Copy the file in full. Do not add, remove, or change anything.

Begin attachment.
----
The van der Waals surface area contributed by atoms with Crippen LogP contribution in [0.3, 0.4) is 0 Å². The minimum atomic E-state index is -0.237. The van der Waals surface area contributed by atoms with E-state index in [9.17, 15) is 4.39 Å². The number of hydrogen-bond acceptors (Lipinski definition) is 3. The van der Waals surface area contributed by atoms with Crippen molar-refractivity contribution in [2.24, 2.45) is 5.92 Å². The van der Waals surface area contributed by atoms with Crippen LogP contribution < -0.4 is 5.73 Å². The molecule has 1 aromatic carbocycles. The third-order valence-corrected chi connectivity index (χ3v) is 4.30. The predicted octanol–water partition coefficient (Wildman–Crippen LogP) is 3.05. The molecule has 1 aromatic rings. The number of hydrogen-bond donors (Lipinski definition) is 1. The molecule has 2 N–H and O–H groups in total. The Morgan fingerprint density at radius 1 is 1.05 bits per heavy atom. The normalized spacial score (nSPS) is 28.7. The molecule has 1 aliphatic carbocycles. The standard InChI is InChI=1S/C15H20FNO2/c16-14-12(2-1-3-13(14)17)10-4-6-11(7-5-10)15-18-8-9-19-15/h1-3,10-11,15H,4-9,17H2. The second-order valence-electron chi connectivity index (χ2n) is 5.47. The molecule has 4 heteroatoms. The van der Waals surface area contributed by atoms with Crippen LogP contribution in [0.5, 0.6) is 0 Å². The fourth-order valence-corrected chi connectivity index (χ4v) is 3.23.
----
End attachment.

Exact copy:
The van der Waals surface area contributed by atoms with Crippen LogP contribution in [0.3, 0.4) is 0 Å². The minimum atomic E-state index is -0.237. The van der Waals surface area contributed by atoms with E-state index in [9.17, 15) is 4.39 Å². The number of hydrogen-bond acceptors (Lipinski definition) is 3. The van der Waals surface area contributed by atoms with Crippen molar-refractivity contribution in [2.24, 2.45) is 5.92 Å². The van der Waals surface area contributed by atoms with Crippen LogP contribution < -0.4 is 5.73 Å². The molecule has 1 aromatic carbocycles. The third-order valence-corrected chi connectivity index (χ3v) is 4.30. The predicted octanol–water partition coefficient (Wildman–Crippen LogP) is 3.05. The molecule has 1 aromatic rings. The number of hydrogen-bond donors (Lipinski definition) is 1. The molecule has 2 N–H and O–H groups in total. The Morgan fingerprint density at radius 1 is 1.05 bits per heavy atom. The normalized spacial score (nSPS) is 28.7. The molecule has 1 aliphatic carbocycles. The standard InChI is InChI=1S/C15H20FNO2/c16-14-12(2-1-3-13(14)17)10-4-6-11(7-5-10)15-18-8-9-19-15/h1-3,10-11,15H,4-9,17H2. The second-order valence-electron chi connectivity index (χ2n) is 5.47. The molecule has 4 heteroatoms. The van der Waals surface area contributed by atoms with Crippen LogP contribution in [0.5, 0.6) is 0 Å². The fourth-order valence-corrected chi connectivity index (χ4v) is 3.23.